Food

Creative accounting, window dressing apart Centre's COVID-19 relief package 0.5% of GDP: Jean Drèze

The Centre announced a relief package recently and a few other interim measures after the 21-day nationwide lockdown to combat COVID-19 left millions across India in the lurch without work, food or a place to go. Is the government up to the task? What awaits the bottom of the pyramid? DTE spoke to economist Jean Dreze. Edited excerpts:

 
By Jitendra
Last Updated: Friday 10 April 2020

Economist-activist Jean Drèze works as a visiting professor at the Ranchi UniversityMillions of migrant workers fled cities as the government announced lockdown. What happens to them now? 

Many of them belong to households covered under the public distribution system (PDS), social security pensions and related schemes. But they will find it difficult to survive on the meagre benefits offered by these welfare schemes.

The benefits will have to be scaled up and supplemented with interventions like emergency cash transfers and community kitchens. This is important as migrant workers will hesitate to leave their homes again for some time.

Besides, little work will be available for them at home, unless they have land for farming. If the Mahatma Gandhi National Rural Employment Guarantee Act can be reactivated soon, with higher wages and a reliable payment system, that will help. 

What’s your opinion on the Centre’s relief package? 

If you discount the creative accounting and window dressing, the size of the package is closer to Rs 1 lakh crore than Rs 1.7 lakh crore. That’s 0.5 per cent of (India's) gross domestic product (GDP), or less than what the Centre blew on corporate tax cuts last year at the first sign of an economic slowdown.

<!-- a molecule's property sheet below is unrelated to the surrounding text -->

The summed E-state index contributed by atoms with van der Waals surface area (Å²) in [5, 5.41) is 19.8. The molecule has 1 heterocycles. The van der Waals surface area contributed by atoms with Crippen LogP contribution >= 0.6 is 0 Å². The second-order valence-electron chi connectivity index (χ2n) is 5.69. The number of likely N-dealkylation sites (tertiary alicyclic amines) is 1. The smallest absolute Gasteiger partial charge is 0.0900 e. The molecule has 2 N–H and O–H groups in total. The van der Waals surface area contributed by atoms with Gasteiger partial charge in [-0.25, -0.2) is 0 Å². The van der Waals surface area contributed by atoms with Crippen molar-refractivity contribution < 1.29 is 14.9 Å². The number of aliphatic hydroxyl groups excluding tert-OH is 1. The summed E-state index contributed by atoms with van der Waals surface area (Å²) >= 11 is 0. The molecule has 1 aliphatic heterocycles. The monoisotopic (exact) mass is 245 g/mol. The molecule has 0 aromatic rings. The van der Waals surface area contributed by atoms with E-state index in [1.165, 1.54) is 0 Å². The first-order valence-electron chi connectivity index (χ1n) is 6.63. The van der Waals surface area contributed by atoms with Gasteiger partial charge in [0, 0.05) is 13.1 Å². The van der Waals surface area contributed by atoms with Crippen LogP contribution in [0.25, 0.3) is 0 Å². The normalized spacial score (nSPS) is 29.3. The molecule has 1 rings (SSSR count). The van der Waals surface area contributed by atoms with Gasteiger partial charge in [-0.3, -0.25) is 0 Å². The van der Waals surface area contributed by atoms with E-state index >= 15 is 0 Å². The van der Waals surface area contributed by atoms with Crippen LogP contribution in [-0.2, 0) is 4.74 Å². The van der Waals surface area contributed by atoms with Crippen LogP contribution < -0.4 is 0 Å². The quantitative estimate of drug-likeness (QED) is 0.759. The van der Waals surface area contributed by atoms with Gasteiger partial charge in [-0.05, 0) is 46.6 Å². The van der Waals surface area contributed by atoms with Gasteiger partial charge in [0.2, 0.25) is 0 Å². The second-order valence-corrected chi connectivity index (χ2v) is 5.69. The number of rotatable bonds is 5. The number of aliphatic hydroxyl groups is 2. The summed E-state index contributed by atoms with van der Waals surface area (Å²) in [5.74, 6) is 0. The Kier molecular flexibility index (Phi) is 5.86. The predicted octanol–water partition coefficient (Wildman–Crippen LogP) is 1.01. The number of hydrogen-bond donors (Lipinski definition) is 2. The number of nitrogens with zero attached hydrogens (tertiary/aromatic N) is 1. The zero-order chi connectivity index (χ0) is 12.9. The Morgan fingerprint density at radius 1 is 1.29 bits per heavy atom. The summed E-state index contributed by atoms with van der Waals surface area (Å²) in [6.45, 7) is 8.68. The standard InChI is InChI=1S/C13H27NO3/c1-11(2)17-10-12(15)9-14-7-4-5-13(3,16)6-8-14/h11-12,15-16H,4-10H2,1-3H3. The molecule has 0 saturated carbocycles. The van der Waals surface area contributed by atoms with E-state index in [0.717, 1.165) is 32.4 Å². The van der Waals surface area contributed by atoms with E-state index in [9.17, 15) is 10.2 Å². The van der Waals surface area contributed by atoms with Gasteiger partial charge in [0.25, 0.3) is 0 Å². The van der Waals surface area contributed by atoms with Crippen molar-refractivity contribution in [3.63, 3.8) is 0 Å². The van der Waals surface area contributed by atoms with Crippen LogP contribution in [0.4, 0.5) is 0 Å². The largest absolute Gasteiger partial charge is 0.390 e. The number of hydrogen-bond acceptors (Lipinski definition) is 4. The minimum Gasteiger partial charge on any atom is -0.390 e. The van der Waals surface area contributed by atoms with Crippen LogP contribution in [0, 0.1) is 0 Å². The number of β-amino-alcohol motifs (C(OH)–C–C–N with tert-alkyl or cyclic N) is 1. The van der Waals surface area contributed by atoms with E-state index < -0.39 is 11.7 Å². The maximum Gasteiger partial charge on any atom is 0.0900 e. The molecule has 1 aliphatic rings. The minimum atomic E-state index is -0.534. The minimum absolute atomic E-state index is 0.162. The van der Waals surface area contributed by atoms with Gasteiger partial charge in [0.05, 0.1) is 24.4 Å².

Implementing relief measures will take time, but meanwhile hunger is spreading. States need immediate support for emergency relief measures like community kitchens and shelters for migrant workers. That’s a gaping hole in the Centre’s package. 

Of late, migrant workers have been the main drivers of the rural economy. Will this change? 

The compulsion to resume seasonal migration sooner or later will be very strong, because millions of poor people can barely manage without it. But for the duration of the health crisis, migration is likely to be much subdued, and the crisis is not going to end so soon. 

How will the pandemic affect our food supply and economy? 

There is the possibility of disruptions of the food system related to lockdowns and economic recession. Right now, we are in an odd situation where shortages and surpluses coexist as the supply chain is largely broken.

Food inflation is subdued as most are unable to shop beyond bare necessities. But that may change once the lockdown is relaxed. Then those who can afford it are likely to go on a shopping spree.

If the supply chain is still in bad shape, there may be localised price spikes, pushing more people to the wall, especially those who are out of work. Events of this sort are likely to continue if periodic lockdowns continue in the next few months.

Even after the lockdowns end, the food supply system is likely to suffer for some time from the general disarray of economy. 

What lesson should India learn from the crisis? 

We need to give higher priority to health and social security. Even the most ardent devotee of capitalism would recognise that market competition is a poor way of organising health services, especially public health.

Most affluent countries, with the sobering exception of the United States, have come to terms with this and made health for all a public endeavour. The same applies to social security. The other lesson is recognising the value of solidarity and how it is constantly undermined by the caste system and other social divisions. 

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